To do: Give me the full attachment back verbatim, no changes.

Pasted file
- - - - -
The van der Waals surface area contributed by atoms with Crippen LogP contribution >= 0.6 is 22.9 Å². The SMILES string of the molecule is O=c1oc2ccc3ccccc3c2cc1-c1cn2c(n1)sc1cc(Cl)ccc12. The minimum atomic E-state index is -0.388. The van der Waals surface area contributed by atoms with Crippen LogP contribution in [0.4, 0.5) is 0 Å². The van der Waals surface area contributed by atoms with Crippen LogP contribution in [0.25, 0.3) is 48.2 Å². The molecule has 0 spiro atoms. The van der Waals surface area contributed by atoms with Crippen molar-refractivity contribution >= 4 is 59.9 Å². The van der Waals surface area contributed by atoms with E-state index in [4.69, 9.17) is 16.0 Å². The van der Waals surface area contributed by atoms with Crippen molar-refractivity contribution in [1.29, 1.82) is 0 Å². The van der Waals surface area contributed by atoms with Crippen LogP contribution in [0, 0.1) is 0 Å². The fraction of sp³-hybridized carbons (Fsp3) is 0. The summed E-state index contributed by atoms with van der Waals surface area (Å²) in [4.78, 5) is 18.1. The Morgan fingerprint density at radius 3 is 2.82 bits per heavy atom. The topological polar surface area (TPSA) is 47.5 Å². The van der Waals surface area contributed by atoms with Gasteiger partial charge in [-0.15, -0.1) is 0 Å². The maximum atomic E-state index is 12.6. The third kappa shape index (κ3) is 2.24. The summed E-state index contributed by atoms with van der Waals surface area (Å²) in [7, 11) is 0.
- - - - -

The van der Waals surface area contributed by atoms with Crippen LogP contribution >= 0.6 is 22.9 Å². The SMILES string of the molecule is O=c1oc2ccc3ccccc3c2cc1-c1cn2c(n1)sc1cc(Cl)ccc12. The minimum atomic E-state index is -0.388. The van der Waals surface area contributed by atoms with Crippen LogP contribution in [0.4, 0.5) is 0 Å². The van der Waals surface area contributed by atoms with Crippen LogP contribution in [0.25, 0.3) is 48.2 Å². The molecule has 0 spiro atoms. The van der Waals surface area contributed by atoms with Crippen molar-refractivity contribution >= 4 is 59.9 Å². The van der Waals surface area contributed by atoms with E-state index in [4.69, 9.17) is 16.0 Å². The van der Waals surface area contributed by atoms with Crippen molar-refractivity contribution in [1.29, 1.82) is 0 Å². The van der Waals surface area contributed by atoms with Crippen LogP contribution in [0, 0.1) is 0 Å². The fraction of sp³-hybridized carbons (Fsp3) is 0. The summed E-state index contributed by atoms with van der Waals surface area (Å²) in [4.78, 5) is 18.1. The Morgan fingerprint density at radius 3 is 2.82 bits per heavy atom. The topological polar surface area (TPSA) is 47.5 Å². The van der Waals surface area contributed by atoms with Gasteiger partial charge in [-0.15, -0.1) is 0 Å². The maximum atomic E-state index is 12.6. The third kappa shape index (κ3) is 2.24. The summed E-state index contributed by atoms with van der Waals surface area (Å²) in [7, 11) is 0.